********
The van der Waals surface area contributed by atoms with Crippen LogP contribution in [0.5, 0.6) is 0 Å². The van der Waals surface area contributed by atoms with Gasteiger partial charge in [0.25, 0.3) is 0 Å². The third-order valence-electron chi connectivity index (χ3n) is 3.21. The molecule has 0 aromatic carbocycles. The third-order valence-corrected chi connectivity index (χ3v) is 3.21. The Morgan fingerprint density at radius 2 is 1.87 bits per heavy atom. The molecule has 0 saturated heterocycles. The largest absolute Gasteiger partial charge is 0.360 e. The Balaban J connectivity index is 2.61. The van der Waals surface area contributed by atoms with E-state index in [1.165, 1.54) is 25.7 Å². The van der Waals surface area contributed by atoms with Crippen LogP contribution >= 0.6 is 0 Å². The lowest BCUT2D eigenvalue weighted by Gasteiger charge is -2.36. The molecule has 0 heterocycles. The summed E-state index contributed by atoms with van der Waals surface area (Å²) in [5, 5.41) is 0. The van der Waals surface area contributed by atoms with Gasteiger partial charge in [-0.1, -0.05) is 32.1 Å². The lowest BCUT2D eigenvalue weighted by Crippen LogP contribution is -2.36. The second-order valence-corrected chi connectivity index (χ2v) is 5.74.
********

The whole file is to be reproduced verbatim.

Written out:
The van der Waals surface area contributed by atoms with Crippen LogP contribution in [0.5, 0.6) is 0 Å². The van der Waals surface area contributed by atoms with Gasteiger partial charge in [0.25, 0.3) is 0 Å². The third-order valence-electron chi connectivity index (χ3n) is 3.21. The molecule has 0 aromatic carbocycles. The third-order valence-corrected chi connectivity index (χ3v) is 3.21. The Morgan fingerprint density at radius 2 is 1.87 bits per heavy atom. The molecule has 0 saturated heterocycles. The largest absolute Gasteiger partial charge is 0.360 e. The Balaban J connectivity index is 2.61. The van der Waals surface area contributed by atoms with E-state index in [1.165, 1.54) is 25.7 Å². The van der Waals surface area contributed by atoms with Crippen LogP contribution >= 0.6 is 0 Å². The lowest BCUT2D eigenvalue weighted by Gasteiger charge is -2.36. The molecule has 0 heterocycles. The summed E-state index contributed by atoms with van der Waals surface area (Å²) in [5, 5.41) is 0. The van der Waals surface area contributed by atoms with Gasteiger partial charge in [-0.1, -0.05) is 32.1 Å². The lowest BCUT2D eigenvalue weighted by Crippen LogP contribution is -2.36. The second-order valence-corrected chi connectivity index (χ2v) is 5.74.